On the wedding day, all attention is on the bride and groom, as it should be. But as a mother, while everyone else's eyes are on the giddy lovers, I can't help but keep my focus on their parents. Particularly the parents of the bride. This is what I have gathered:
The bride's mother has a lot of say so, sometimes even more than the bride. She is involved from the minute the engagement is announced until all of the rented candelabras have been returned. She has the privilege of voicing her opinion, and her daughter includes her in all of the events because she is "one of the girls." Together, they share hugs and tears as they find the perfect wedding dress. She also gets to attend all of the brunches and showers where there is much joy and gift giving, and she will spend hours picking out a unique, showstopping dress for herself that reflects her role as the queen of the family, but one that does not outshine her daughter.
As fascinating as mom can be, my favorite wedding party member to watch is the father of the bride. He has one of the most underrated roles of anyone in the group, but by far, one of the most impactful. He never gets asked if the bouquet should include asters or calla lilies, and no one wants to know if he would choose shrimp scampi or chicken Parmesan for the reception meal. His role is commonly heavy on payments and light on decision making.
While mom-of-the-bride is gallivanting all over town choosing just the right invitation and going to cake tastings, dad sits at home and ponders how quiet the house has gotten since his little girl has grown up. He checks his itinerary and sees the only things he has listed are "pick up the folding tables for the reception" and "go to a fitting." At that fitting, he will be told what suit was chosen for him, and it will be one that matches all the other males in the wedding party, giving him another great opportunity to be overlooked.
He doesn't have showers to attend and doesn't always get included when the groom and his buddies have their bachelor party/round of golf because they know their wild antics may offend "old dad."
But once the pre-wedding ceremonies are complete, the father of the bride finally gets to participate. He has a starring role. He is the guy who will present the bride to her groom. Well that's special, right? Let's think about it. He walks into of a great crowd of witnesses, and not a soul in the room will see him because everyone is looking at the star of the show. In the view of those people, he will ceremoniously give his prize possession to a man who will then become her new hero. In an itchy suit he didn't pick out. With a smile.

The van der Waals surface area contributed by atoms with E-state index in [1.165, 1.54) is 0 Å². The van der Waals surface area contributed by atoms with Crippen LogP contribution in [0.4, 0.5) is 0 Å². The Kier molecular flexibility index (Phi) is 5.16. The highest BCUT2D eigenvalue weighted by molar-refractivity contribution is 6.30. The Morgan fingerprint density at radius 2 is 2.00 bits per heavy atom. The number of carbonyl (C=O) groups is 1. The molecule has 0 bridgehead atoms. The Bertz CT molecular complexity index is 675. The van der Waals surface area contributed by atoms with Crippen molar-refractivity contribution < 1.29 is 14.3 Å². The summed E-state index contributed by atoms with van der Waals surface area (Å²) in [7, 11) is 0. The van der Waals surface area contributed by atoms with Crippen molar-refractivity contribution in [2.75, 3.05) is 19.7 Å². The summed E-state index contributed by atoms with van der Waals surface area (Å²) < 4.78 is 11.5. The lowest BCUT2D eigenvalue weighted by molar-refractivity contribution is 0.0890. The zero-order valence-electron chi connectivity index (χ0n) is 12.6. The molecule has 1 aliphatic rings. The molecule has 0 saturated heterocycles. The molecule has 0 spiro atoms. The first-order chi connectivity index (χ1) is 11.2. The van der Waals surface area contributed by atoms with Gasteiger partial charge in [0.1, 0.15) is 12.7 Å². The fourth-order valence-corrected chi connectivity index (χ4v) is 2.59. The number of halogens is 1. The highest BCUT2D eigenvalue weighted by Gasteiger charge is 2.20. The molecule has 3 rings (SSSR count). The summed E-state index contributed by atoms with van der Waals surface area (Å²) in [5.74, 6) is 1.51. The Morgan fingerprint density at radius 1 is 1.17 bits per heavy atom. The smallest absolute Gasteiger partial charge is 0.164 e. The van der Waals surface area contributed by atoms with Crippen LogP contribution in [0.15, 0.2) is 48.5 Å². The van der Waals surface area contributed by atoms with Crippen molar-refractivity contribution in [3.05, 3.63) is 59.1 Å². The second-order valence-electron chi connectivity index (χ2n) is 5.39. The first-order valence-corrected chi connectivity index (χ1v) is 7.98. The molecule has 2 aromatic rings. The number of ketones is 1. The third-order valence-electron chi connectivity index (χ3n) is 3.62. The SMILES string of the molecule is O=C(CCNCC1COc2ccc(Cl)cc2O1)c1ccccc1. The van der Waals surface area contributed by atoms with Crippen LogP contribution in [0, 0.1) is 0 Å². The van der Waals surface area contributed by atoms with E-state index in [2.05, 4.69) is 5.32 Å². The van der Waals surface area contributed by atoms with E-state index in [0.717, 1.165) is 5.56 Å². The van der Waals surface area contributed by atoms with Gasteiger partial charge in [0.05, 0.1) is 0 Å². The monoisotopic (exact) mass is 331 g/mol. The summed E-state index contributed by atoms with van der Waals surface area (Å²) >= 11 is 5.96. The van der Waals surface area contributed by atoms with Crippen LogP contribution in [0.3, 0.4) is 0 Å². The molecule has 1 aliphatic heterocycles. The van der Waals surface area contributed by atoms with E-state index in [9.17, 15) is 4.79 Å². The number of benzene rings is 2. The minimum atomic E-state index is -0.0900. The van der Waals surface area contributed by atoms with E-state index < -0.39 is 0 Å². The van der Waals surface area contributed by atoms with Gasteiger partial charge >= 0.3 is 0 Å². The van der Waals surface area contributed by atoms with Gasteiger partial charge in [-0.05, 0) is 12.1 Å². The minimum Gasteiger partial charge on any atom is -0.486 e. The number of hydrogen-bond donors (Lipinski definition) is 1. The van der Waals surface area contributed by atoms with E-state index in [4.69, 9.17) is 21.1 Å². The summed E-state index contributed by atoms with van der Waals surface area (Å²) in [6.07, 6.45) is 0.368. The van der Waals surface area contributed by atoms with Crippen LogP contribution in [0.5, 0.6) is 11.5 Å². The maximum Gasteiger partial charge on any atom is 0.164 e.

After the "great hand-off," he will take his place on the front row and watch his baby look longingly into the eyes of her chosen one. Dad won't help but notice there is a love there that he has seen once before -- in the eyes of his wife when she looked at him during their vows, all of those many years ago.
Before he even has time to discreetly wipe the tears from his eyes, the ceremony is over and he has one last obligation. The "father/daughter dance." There he will hold his girl in his arms for the last time as her daddy.
That dance may not be remembered by every attendee of the wedding, but dad will never forget his daughter leaving his embrace to go to another's who will now be the one to provide her with comfort and protection. Forever. And ever.
This is usually the moment the bride's mother slows down. No one else in the room knows more about what dad is feeling than her. She recognizes his forced smile as he struggles to hold it together while clumsily waltzing his "little girl" into her new role as someone's wife.
So, the next time you attend a wedding, while everyone is watching the deliriously happy bride and groom, don't forget to keep a watch on dad. Some may not even notice him, but if you watch closely, you will see in his eyes the love that he provided her all of her life that she is now going to share with the man who is her hubby. The legacy of that love is a true treasure to behold, one that too many people overlook.